With the introduction of all-season tires in the 1970s, many car owners began to opt out of purchasing a separate set of winter tires. But are all-season models really up to the job, especially if you frequently have to navigate roads covered in ice, slush and snow? The bottom line is that, while many all-season versions perform admirably in colder weather, you’ll still yet the best performance on snow and ice with a dedicated set of snow tires.
What Is the Difference Between All-Weather and Winter Tires?
All-season tires are a good one-size-fits-all solution for driving in regions that rarely get snowfall, ice or below-freezing temperatures. Compared to summer tires (also known as performance tires), all-season models offer better traction at near-freezing temperatures and during travel through lightly snowy conditions thanks to deeper, asymmetrical tread grooves.
However, it’s important to keep in mind that all-season tires are essentially a hybrid between summer and winter models, built to perform moderately well in a variety of conditions. Dedicated winter tires are specifically built to handle deeper snow, slush and ice, and are the safest choice for driving in regions with harsh winter weather.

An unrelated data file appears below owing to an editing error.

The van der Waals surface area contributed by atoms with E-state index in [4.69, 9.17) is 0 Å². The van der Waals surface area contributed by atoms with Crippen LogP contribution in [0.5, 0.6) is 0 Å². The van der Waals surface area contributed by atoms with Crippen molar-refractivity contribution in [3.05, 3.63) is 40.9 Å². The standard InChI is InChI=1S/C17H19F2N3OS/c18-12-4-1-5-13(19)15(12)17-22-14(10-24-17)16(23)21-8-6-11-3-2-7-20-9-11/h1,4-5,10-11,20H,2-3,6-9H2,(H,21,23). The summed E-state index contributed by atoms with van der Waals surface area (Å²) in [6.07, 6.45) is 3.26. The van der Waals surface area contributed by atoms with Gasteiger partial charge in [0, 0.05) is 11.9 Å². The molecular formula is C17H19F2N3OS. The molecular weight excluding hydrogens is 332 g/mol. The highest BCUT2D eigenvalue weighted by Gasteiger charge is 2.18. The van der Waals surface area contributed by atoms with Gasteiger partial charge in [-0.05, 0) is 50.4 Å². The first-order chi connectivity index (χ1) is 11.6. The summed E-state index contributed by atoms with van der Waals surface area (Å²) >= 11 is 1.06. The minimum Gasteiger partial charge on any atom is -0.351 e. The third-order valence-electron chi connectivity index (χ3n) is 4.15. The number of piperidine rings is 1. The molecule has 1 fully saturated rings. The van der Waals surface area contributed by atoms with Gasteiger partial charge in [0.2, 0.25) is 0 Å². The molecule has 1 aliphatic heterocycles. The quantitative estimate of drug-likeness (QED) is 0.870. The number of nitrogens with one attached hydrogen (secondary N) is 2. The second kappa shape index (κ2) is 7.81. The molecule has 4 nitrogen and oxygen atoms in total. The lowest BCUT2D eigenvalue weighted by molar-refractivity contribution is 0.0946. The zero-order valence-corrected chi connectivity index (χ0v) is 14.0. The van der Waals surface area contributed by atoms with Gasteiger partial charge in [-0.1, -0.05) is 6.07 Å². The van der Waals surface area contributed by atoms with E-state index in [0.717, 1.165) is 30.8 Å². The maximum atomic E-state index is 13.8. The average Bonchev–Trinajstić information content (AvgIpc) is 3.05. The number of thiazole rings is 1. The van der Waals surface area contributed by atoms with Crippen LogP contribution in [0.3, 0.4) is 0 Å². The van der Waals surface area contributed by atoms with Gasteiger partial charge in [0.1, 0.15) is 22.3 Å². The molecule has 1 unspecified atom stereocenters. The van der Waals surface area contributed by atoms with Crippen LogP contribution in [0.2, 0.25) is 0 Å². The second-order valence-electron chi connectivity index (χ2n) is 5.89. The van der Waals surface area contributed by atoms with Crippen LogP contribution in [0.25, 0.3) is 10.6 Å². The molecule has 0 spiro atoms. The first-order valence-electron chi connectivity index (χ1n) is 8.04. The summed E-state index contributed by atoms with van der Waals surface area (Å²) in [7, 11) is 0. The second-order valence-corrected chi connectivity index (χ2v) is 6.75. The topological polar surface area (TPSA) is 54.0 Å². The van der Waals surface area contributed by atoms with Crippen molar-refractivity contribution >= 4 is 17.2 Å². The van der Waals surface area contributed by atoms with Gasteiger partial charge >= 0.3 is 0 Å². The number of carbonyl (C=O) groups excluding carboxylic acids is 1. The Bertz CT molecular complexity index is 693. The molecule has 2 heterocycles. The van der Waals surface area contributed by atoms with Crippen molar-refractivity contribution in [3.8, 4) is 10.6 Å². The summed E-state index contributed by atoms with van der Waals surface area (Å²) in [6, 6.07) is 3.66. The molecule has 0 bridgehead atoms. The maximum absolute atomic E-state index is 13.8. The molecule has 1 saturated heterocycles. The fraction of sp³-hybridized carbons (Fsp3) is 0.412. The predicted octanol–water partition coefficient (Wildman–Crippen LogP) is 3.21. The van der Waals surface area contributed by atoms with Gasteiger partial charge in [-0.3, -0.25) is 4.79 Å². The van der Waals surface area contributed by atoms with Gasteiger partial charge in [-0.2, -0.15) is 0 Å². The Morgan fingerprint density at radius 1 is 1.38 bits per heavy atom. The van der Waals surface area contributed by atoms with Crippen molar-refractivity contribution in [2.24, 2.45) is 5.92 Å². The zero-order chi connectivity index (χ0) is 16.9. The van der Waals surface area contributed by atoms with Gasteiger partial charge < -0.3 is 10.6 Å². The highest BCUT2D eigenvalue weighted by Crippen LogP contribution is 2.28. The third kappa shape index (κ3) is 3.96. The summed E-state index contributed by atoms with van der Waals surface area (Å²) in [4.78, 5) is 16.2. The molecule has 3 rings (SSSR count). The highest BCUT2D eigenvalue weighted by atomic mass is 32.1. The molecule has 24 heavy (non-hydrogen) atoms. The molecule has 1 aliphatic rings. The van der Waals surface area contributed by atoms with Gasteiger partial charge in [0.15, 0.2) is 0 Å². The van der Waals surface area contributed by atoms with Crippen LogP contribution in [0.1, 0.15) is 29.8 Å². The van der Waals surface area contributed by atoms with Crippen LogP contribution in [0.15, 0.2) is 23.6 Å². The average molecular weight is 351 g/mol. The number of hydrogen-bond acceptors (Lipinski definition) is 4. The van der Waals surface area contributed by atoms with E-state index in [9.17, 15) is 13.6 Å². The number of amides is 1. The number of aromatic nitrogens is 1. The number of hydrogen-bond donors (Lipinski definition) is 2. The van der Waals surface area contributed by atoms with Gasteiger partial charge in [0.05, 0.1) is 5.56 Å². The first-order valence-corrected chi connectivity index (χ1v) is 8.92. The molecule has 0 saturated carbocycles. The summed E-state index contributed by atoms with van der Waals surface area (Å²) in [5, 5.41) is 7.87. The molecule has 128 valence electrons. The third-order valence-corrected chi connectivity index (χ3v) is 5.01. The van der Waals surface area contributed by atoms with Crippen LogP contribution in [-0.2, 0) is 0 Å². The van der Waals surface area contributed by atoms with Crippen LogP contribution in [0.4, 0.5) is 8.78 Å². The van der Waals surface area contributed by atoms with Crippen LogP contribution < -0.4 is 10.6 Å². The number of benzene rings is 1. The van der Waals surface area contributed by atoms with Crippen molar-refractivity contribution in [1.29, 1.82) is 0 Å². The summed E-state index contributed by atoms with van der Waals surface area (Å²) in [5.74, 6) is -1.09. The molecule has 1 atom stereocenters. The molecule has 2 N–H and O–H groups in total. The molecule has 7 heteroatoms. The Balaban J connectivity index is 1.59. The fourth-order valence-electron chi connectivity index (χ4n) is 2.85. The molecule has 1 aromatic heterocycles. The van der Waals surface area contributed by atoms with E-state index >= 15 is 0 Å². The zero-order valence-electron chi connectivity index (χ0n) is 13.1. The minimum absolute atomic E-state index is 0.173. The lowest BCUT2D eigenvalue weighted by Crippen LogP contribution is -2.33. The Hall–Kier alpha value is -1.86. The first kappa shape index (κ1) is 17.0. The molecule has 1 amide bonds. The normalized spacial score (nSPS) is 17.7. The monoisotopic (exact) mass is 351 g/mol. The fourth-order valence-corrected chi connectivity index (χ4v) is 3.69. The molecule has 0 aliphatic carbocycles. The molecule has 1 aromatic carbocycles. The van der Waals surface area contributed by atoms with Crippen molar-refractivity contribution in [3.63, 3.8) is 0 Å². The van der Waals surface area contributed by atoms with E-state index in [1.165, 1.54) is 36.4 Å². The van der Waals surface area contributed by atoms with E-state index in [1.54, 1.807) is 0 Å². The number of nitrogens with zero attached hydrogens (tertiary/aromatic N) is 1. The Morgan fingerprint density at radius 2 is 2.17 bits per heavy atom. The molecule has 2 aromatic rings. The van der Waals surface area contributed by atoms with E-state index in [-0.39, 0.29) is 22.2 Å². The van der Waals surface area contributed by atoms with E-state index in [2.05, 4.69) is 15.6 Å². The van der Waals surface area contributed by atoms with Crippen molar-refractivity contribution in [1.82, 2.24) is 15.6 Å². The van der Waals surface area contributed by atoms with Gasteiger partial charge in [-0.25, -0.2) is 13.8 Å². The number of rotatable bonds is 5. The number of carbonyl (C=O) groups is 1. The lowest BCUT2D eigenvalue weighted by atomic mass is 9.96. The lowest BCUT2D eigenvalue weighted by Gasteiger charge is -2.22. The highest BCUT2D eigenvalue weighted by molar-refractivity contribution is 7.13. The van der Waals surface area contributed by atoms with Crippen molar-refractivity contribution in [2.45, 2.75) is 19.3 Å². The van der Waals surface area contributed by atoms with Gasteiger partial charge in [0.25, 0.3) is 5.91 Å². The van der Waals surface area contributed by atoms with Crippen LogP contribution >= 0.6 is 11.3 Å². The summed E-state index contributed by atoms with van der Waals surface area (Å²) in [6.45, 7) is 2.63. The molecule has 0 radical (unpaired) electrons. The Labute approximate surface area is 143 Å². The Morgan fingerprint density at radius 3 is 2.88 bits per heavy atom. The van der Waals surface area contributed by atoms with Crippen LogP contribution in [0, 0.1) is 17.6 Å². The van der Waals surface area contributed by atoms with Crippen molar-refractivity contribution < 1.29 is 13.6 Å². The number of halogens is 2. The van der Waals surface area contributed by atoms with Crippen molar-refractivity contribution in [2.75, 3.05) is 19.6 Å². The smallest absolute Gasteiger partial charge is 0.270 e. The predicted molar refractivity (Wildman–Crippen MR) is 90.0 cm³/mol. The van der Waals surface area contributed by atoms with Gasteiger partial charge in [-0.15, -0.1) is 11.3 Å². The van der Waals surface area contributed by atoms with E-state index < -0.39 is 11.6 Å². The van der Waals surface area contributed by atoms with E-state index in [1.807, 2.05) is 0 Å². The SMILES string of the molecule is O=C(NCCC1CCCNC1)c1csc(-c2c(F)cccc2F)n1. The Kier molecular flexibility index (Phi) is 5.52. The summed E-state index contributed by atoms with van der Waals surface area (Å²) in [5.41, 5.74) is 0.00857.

The rubber compound used to make winter tires stay flexible even at very cold temperatures, allowing for better gripping action. Additionally, they have an even larger, deeper grooves, a symmetrical tread pattern and sharp biting edges that cut into packed snow and scoop it away to allow the tire to stay in closer contact with the road.
Is it Fine to Mix All-Season and Winter Tires?
While it used to be a fairly common practice to combine two snow tires on the rear axle with all-season models at the front, these days many dealers only sell winter and all-season tires as sets of four—and for good reason. Mixing different treads leads to unpredictable handling and reduced overall performance, especially when taking corners or maneuvering in emergency situations.
Preparing for Winter Driving
If you live in a northern region that gets frequent snow, winter tires are a smart investment. Depending on your specific area’s climate, you will probably want to change over to snow tires sometime in November and then back to all-season or performance tires in March or April.
Keep in mind that the softer rubber compounds used in winter models wear down quickly on dry pavement and in warmer temperatures. To keep the tread in good shape for the next winter, avoid waiting too long to swap back. During the off-season, store tires in a cool, dry area and wrap in black plastic bags to protect from light and oxidation damage.
It’s often a good idea to purchase an inexpensive, dedicated set of steel wheels to be used exclusively for your winter tire set. In addition to preventing pricey damage to alloy wheels from harsh driving conditions and road salt, you won’t have to remount tires each fall and spring.
Don’t let the cost of purchasing two separate sets of tires for seasonal use discourage you. In addition to getting much safer and more reliable performance from winter tires, you’ll be cutting the wear in half on either set, so you won’t have to buy new ones as often.